Luxury Goods from India: The Art of the Indian Cabinet-maker
Book Reference: ISBN-10: 0810965992 Hardcover: 112 pages
The breathtaking craftsmanship in the creations Amin describes is to be
Some of this amazing work from the time/place still survives. In each object
there is so much work-time: designing, making a carcass with joinery often in
rosewood, which was grown for purpose; veneering with ivory, incising the
ivory dealing with the client. There is scraping turning carving with hand
So many hours of human time is recorded in every surviving
Although many of the shapes are from English designers such as
Chippendale, Sheraton, and Hepplewhite. The marriage of Indian artistic creative
skilled art resulted in Art at its highest.
These pieces will never be made again. With CITES prohibitions many of the
materials are no longer allowed to be used.
We must look after what still exists, they are the human inheritance
|Many of these masterpieces were made to satisfy the demand of the colonial powers: the Portuguese, Dutch and British settlers who arrived on Indian shores from the late 15th century. They discovered, to their surprise, rare articles of courtly furniture richly worked and inlaid with precious stones and gold. However there was no local furniture that suited the settlers' manner of living, so they commissioned extravagant pieces along European lines from native craftsmen, allowing them free rein with local materials. The resulting fusion of Western forms with Indian materials and decorative techniques gave rise to a wide range of luxury goods - cabinets, game-tables, painted boxes, ceremonial arms - that were breathtaking in their craftsmanship and widely prized in Europe, where they found their way into royal collections, ecclesiastical treasuries and stately houses. The fifty pieces in this volume, dating from the 15th to the late 19th century, demonstrate the diversity and skill of Indian craftsmanship and tell a fascinating story about the changing role of domestic objects and their use in the subcontinent. They illustrate the subtle interaction between European and Indian tastes and sensibilities, and chart the course of colonial patronage. Many pieces illustrated here have never been published before, and Amin Jaffer's scholarly yet accessible text throws new light on a rich and largely unexplored tradition.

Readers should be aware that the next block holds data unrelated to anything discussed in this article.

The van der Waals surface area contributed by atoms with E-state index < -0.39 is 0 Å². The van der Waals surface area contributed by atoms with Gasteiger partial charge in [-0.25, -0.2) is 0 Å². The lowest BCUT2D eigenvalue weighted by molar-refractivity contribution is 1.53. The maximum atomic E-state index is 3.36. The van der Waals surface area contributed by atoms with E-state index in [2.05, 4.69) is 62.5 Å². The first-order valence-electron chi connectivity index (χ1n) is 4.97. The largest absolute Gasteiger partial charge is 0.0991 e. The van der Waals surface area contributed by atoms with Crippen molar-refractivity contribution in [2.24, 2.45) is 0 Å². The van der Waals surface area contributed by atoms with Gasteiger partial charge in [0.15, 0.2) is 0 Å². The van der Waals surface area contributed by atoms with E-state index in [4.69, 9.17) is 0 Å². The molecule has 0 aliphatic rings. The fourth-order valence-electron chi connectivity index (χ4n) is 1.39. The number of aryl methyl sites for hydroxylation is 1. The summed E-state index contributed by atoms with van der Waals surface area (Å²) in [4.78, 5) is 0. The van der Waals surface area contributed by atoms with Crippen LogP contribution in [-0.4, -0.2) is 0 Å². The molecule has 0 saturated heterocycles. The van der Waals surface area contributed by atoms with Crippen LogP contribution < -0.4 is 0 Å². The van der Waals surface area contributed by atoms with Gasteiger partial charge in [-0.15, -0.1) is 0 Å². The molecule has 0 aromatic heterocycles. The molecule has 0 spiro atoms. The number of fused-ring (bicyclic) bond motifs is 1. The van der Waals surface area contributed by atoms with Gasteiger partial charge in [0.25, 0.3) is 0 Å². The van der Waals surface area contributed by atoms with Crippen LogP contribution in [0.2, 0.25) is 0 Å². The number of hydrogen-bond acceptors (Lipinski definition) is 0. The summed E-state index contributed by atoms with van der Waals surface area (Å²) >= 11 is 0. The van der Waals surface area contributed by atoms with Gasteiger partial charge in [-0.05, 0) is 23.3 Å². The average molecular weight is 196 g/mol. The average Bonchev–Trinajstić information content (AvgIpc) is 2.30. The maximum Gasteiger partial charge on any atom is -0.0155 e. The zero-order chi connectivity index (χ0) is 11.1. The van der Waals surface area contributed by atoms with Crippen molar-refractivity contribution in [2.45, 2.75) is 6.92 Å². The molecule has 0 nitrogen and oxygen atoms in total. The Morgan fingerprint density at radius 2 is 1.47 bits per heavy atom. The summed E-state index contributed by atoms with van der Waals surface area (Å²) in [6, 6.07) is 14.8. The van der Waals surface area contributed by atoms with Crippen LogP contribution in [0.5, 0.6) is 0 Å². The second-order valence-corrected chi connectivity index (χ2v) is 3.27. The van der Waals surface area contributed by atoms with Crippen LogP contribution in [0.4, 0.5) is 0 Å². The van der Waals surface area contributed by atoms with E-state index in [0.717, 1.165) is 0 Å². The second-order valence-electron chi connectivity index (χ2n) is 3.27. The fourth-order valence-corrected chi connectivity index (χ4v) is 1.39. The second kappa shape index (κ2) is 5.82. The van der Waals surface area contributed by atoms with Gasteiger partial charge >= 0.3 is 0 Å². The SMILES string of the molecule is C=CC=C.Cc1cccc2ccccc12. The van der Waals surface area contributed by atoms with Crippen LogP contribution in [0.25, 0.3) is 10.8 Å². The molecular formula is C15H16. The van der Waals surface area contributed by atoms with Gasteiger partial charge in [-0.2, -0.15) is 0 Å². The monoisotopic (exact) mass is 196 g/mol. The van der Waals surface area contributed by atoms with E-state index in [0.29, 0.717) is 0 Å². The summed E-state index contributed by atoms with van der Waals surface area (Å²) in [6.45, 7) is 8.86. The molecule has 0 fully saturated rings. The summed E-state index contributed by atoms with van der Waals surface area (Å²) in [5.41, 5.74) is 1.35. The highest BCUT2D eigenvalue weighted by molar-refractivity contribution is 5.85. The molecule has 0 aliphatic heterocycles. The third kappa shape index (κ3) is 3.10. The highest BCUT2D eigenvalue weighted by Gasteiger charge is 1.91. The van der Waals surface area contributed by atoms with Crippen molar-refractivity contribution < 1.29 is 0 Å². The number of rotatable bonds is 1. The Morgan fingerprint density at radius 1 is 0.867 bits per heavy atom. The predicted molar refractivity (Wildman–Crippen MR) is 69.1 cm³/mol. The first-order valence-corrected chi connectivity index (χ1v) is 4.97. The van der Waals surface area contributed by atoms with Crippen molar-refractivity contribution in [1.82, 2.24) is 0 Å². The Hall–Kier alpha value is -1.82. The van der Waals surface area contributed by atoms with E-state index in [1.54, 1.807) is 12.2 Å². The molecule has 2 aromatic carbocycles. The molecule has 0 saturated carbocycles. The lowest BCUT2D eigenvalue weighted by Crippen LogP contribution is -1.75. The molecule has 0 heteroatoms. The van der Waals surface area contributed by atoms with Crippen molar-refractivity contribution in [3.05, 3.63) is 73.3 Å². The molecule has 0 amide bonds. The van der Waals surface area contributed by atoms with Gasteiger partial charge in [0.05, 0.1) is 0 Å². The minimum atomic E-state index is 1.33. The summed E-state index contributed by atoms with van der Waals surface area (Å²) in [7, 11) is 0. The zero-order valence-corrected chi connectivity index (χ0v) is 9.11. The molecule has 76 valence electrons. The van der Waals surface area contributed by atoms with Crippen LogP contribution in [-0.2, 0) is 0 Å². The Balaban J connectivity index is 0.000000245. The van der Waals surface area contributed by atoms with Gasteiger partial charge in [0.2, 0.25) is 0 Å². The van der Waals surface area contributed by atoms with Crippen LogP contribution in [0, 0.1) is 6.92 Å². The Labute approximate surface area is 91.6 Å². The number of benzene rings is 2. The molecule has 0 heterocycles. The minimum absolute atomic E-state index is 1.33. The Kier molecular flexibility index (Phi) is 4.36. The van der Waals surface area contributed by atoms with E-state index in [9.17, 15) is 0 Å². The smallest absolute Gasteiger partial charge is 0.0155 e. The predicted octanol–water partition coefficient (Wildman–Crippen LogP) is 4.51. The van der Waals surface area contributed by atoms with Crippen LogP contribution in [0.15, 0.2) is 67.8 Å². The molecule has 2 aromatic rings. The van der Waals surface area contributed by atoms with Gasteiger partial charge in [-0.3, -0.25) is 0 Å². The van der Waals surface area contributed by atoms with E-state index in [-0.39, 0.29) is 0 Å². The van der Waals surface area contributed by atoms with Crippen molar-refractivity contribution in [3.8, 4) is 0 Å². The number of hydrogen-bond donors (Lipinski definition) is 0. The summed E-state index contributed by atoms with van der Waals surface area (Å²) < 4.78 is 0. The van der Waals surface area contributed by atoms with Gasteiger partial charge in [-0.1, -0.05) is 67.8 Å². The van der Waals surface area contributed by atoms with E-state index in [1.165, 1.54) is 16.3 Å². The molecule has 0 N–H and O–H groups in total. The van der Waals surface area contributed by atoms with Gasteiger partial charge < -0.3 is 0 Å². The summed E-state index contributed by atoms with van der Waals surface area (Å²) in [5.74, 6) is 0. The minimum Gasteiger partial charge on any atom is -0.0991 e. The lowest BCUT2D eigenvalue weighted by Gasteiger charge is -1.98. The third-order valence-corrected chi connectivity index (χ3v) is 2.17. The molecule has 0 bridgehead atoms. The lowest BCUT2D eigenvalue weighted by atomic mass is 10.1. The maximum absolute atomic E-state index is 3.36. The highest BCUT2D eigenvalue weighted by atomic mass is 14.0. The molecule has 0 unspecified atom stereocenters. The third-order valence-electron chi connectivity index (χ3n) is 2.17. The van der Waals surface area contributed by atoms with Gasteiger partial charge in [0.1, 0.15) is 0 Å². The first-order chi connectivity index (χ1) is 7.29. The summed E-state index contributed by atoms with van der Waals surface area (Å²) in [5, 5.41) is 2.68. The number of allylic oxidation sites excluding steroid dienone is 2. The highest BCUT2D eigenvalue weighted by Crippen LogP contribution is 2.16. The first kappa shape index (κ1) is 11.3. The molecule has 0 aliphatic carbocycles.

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Below are some boxes I have
documented on our site. It is becoming increasingly hard to find examples which
have survived with their integrity
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History of boxes | The